Not long ago, professional organizer Silvia Oppenheim was helping some parents get their kids' home-study habits in order and discovered school assignments and art projects scattered all over the place.

"I even found some homework at the bottom of the pool," says the founder of Le Concierge SF, who is also certified in early childhood development and art therapy. She's not quite sure how those lessons ended up in their watery grave, but as the fastidious Felix Unger is her witness, no homework will ever drown again.

Oppenheim helps families arrange kid-friendly workstations, design orderly storage areas for school supplies, soccer cleats, violin cases, library books, cellphone chargers -- you name it -- and even set up things like a tidy "hanging garage" for a hundred Hot Wheels cars -- a repurposed over-the-closet-door shoe holder.

While it may seem much of this is common sense, more people are turning to professional organizers when the school year rolls around -- not just to get desks in order, but to develop lasting time-management skills and "put organizational systems in place so parents and kids can follow them throughout the year," Oppenheim says.

It's not surprising some families need support these days, what with loads of demanding schoolwork, whirlwind after-school schedules and -- perhaps most challenging of all -- technological distractions.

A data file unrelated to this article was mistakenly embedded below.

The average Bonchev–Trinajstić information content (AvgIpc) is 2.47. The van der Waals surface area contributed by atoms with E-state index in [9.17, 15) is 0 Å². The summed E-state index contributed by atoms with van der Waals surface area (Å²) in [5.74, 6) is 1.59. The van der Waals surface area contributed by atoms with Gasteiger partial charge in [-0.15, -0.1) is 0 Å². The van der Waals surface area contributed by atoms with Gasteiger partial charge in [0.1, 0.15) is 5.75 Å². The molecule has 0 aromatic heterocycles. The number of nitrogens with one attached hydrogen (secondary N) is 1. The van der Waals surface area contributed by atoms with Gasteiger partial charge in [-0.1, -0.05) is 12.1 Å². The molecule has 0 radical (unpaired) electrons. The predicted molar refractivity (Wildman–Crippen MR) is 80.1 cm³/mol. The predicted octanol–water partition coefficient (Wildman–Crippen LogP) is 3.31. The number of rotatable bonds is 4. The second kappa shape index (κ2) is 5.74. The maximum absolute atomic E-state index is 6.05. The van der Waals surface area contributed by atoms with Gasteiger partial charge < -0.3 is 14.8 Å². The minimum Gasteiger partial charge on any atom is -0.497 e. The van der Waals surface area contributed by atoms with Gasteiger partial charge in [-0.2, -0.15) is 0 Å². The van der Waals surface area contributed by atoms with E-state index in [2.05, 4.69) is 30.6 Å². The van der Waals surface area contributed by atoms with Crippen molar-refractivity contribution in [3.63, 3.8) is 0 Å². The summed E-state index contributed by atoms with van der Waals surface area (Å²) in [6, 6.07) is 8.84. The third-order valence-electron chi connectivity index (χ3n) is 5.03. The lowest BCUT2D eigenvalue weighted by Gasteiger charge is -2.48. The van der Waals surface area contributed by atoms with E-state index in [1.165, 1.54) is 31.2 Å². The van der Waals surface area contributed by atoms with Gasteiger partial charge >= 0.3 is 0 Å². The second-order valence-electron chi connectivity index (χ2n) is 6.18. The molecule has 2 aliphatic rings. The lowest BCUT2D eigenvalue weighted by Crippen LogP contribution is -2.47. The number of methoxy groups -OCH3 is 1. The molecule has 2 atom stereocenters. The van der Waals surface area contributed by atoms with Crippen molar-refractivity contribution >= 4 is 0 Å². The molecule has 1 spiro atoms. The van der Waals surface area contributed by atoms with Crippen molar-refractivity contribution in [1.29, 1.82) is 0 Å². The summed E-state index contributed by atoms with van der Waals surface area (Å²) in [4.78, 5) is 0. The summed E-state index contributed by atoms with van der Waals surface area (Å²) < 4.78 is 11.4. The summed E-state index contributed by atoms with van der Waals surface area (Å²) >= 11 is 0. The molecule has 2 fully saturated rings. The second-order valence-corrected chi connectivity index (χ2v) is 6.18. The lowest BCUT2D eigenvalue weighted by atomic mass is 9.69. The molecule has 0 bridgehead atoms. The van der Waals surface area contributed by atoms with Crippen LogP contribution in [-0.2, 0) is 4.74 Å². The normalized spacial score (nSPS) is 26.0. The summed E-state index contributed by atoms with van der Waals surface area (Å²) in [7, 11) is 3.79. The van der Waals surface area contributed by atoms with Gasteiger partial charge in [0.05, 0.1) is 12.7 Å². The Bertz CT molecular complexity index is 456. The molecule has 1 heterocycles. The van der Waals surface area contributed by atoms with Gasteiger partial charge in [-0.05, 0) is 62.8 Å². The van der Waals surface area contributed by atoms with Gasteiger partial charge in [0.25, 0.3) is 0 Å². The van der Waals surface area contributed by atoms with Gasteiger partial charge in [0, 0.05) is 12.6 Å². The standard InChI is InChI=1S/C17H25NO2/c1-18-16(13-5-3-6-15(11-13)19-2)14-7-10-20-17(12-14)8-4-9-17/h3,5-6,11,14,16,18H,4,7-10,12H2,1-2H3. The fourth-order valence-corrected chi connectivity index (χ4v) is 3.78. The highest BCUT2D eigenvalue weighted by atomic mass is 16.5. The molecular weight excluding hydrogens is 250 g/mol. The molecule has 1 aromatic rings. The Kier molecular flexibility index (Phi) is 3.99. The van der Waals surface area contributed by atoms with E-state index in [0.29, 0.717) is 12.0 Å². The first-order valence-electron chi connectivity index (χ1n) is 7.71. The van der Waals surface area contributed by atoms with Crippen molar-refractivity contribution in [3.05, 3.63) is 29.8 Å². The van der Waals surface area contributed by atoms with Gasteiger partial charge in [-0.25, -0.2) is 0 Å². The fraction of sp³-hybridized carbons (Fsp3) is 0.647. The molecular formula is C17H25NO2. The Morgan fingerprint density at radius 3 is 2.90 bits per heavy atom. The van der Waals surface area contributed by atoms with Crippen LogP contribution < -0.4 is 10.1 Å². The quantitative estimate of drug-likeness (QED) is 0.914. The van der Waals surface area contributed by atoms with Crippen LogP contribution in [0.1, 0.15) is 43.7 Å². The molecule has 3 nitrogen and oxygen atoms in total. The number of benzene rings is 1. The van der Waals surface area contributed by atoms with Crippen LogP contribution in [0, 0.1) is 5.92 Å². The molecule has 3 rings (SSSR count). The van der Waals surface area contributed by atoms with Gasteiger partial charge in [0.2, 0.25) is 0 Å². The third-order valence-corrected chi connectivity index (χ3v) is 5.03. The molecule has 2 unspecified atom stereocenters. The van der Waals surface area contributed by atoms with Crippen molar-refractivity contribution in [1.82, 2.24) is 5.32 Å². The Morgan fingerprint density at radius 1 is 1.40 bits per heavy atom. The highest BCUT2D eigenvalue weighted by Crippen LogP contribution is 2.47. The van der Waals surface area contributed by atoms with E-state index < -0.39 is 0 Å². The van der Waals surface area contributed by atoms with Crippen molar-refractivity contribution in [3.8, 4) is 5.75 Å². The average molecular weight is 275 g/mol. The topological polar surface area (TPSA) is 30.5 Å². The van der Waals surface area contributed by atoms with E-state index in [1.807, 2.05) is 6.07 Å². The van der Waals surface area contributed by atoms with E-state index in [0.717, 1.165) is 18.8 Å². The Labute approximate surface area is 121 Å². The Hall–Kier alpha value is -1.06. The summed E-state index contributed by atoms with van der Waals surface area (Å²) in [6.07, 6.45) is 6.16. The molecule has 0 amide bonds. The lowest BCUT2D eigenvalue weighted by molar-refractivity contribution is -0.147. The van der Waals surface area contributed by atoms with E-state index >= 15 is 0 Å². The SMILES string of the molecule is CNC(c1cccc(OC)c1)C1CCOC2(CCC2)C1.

And the summer break never helps.


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"August is our busiest month for parents calling to set things up for school," says Amanda Kuzak of Mountain View-based Kuzak's Closet. "(Parents) embraced the summer as much as the kids did -- kids have been off to camp, routines have changed, families have let a lot of things go, and the house is in disarray. They know they have to get back into the school schedule, go through clothing to see what fits, inventory supplies, get lunchboxes set up.

Group like items together, organizer Amanda Kuzak says, and have children participate in the sorting and organizing process.
Group like items together, organizer Amanda Kuzak says, and have children participate in the sorting and organizing process. (Photo courtesy of Amanda Kuzak)

"Kids, especially high school students, are under so much pressure these days to put more time in," Kuzak says. "It's all about working smarter, not harder."